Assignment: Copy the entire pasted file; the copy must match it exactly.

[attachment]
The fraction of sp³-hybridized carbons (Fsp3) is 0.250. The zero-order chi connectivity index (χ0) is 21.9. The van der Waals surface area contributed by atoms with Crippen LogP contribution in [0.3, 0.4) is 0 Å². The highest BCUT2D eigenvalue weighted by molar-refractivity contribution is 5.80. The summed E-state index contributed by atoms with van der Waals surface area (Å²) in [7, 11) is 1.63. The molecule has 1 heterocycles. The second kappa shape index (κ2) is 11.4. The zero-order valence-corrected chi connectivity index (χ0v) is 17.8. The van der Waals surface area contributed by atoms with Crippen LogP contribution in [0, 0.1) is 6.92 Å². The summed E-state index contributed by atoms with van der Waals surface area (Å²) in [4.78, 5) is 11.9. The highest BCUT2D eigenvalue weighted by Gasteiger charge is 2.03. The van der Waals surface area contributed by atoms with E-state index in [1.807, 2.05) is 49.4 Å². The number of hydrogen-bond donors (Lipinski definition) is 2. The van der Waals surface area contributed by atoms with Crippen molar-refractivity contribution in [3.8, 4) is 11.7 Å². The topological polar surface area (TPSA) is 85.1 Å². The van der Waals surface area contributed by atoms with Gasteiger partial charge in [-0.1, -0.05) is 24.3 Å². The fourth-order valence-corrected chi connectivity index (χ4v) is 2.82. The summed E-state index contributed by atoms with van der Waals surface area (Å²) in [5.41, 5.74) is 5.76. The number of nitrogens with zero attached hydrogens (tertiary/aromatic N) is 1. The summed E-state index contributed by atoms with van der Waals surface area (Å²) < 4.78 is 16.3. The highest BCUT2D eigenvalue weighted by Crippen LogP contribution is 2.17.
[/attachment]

The fraction of sp³-hybridized carbons (Fsp3) is 0.250. The zero-order chi connectivity index (χ0) is 21.9. The van der Waals surface area contributed by atoms with Crippen LogP contribution in [0.3, 0.4) is 0 Å². The highest BCUT2D eigenvalue weighted by molar-refractivity contribution is 5.80. The summed E-state index contributed by atoms with van der Waals surface area (Å²) in [7, 11) is 1.63. The molecule has 1 heterocycles. The second kappa shape index (κ2) is 11.4. The zero-order valence-corrected chi connectivity index (χ0v) is 17.8. The van der Waals surface area contributed by atoms with Crippen LogP contribution in [0, 0.1) is 6.92 Å². The summed E-state index contributed by atoms with van der Waals surface area (Å²) in [4.78, 5) is 11.9. The highest BCUT2D eigenvalue weighted by Gasteiger charge is 2.03. The van der Waals surface area contributed by atoms with E-state index in [1.807, 2.05) is 49.4 Å². The number of hydrogen-bond donors (Lipinski definition) is 2. The van der Waals surface area contributed by atoms with Crippen molar-refractivity contribution in [3.8, 4) is 11.7 Å². The topological polar surface area (TPSA) is 85.1 Å². The van der Waals surface area contributed by atoms with Gasteiger partial charge in [-0.1, -0.05) is 24.3 Å². The fourth-order valence-corrected chi connectivity index (χ4v) is 2.82. The summed E-state index contributed by atoms with van der Waals surface area (Å²) in [5.41, 5.74) is 5.76. The number of nitrogens with zero attached hydrogens (tertiary/aromatic N) is 1. The summed E-state index contributed by atoms with van der Waals surface area (Å²) < 4.78 is 16.3. The highest BCUT2D eigenvalue weighted by Crippen LogP contribution is 2.17.